Pope Francis released Laudate Deum on 4th October 2023 on the Feast of St. Francis of Assisi the patron saint of Ecology and the close of the Season of Creation. It was a joyful moment to receive the Apostolic Exhortation, which is the second part of Laudato Si’. In it, Pope Francis is expressing His urgent concern over the state of the planet and so the need to fully commit to tackling the climate crisis that we are facing. He challenges world leaders, particularly those who will participate in COP28 in the United Arab Emirates in November 2023.
Here is the structure of the Apostolic Exhortation:
Introduction (No. 1-4): Pope Francis calls our attention that it is 8years since the release of Encyclical Laudato Si’ and although there are actions being taken, the responses are far from adequate to address the climate crisis and unfortunately, the planet is reaching the breaking point.
1. The Global Climate Crisis (No. 5-19): Clearly the climate crisis challenges are biting more with each passing day as seen with flooding, drought, heat waves etc. At the same time, the poor are the most vulnerable yet they are not the most responsible for the use of fossil fuels. Human activity is also partly to blame for the crisis especially because of greenhouse gas emissions causing havoc to the climate and so to the planet – the planet is heating at unprecedented levels and unless something is done urgently, it will be difficult to maintain global warming at 1.5 degrees Celicius (definitely below 2 degrees).
2. A Growing Technocratic Paradigm (No. 20-33): There is a growing technological paradigm that seems to promote that human beings are limitless and the notion that technological developments offer limitless resources. However, the reality is the resources for technological instruments like Lithium and Silicone are not limited. Over preying on the natural resources is dangerous. The drive for maximum profits/economic gain is misguided.
3. The Weakness of International Politics (No. 34-43): Preference should be given to multilateralism where world organizations are equipped with the power to provide for the global common good, the elimination of hunger and poverty, and the defense of fundamental human rights. There is need to reconfigure the world order and multilateral agreements.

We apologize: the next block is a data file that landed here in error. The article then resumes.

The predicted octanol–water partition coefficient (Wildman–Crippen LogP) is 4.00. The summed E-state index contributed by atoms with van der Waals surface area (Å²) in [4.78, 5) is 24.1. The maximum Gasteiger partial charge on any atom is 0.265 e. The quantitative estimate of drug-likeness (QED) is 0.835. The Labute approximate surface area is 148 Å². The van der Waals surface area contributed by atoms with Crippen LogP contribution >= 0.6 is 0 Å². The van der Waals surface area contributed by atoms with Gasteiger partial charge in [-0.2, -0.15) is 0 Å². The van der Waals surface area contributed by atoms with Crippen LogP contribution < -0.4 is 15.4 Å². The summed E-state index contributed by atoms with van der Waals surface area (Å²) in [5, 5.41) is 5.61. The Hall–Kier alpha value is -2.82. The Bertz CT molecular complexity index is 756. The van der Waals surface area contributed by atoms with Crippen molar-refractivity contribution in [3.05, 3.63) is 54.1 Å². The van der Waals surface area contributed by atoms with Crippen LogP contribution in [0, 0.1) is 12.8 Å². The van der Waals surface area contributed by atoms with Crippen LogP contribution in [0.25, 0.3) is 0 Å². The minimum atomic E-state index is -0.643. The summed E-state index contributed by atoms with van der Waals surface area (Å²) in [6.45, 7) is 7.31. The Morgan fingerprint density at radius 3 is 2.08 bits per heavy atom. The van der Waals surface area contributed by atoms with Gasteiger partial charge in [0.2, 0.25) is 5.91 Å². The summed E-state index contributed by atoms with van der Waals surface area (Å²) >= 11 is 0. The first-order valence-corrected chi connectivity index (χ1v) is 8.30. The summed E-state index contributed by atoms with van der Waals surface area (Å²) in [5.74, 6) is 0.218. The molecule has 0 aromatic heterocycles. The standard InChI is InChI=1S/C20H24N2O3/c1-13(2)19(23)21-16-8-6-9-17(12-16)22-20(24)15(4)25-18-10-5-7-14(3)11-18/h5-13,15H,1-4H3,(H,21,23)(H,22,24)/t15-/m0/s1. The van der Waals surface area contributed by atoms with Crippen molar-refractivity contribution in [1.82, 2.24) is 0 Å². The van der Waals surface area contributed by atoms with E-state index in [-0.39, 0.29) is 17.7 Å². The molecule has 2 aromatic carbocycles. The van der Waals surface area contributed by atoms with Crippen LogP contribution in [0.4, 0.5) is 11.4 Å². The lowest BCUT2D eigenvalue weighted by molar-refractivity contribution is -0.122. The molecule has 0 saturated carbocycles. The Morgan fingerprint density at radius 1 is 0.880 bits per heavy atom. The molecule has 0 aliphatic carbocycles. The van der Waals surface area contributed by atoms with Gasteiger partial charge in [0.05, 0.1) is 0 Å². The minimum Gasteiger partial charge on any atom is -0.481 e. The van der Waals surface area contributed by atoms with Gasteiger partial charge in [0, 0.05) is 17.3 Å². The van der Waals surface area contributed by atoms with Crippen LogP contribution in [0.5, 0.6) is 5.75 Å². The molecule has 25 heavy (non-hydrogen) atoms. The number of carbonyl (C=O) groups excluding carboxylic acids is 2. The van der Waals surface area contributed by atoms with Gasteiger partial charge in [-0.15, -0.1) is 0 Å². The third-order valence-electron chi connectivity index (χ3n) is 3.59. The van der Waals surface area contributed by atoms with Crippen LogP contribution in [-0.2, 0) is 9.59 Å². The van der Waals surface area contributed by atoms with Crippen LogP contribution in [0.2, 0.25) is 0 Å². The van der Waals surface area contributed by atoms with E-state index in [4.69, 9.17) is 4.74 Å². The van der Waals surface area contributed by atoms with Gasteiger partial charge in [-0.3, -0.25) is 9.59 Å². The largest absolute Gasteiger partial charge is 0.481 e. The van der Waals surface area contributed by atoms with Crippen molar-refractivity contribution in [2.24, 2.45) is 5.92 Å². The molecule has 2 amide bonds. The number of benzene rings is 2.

4. Climate Conference: Progress and Failures (No. 44-52): There have been many climate conferences – it is good to note the progress and failures. The United Nations Framework Convention on Climate Change (UNFCCC) is a treaty that was made in the 1992 Rio de Janeiro Conference. The parties to this treaty are called the Conference of the Parties (COP) who meet annually. However, only some of their conferences have been effective. For instance, COP21 in Paris, France (2015) set the objective to keep the temperature increase within 2 degrees Celcius, and if possible at 1.5 degree but there is no mechanism to ensure its implementation and to sanction for nonfulfillment.
5. What to expect from COP28 in Dubai? (No. 53-60): The host country for COP28 is UAE; a country known for production of fossil fuels. If human beings can overcome their petty interests, this COP could
be a change of direction to show that past efforts were worthwhile. Progress has been made towards an increase in clean energy, but it has not been decisive enough, more ought to be done. COP28 must lead to energy transition targets that are efficient, obligatory and readily monitored.
6. Spiritual Motivations (No. 61-73): An authentic faith in God shed light on our relationship to others and with creation. Human persons must respect the laws of nature and the delicate equilibrium that exists among all the creatures. The universe shows the richness and the radiance of God. Hence, we should not remain indifferent when creatures disappear
By Pauline and Adina
Mary Ward JPIC Office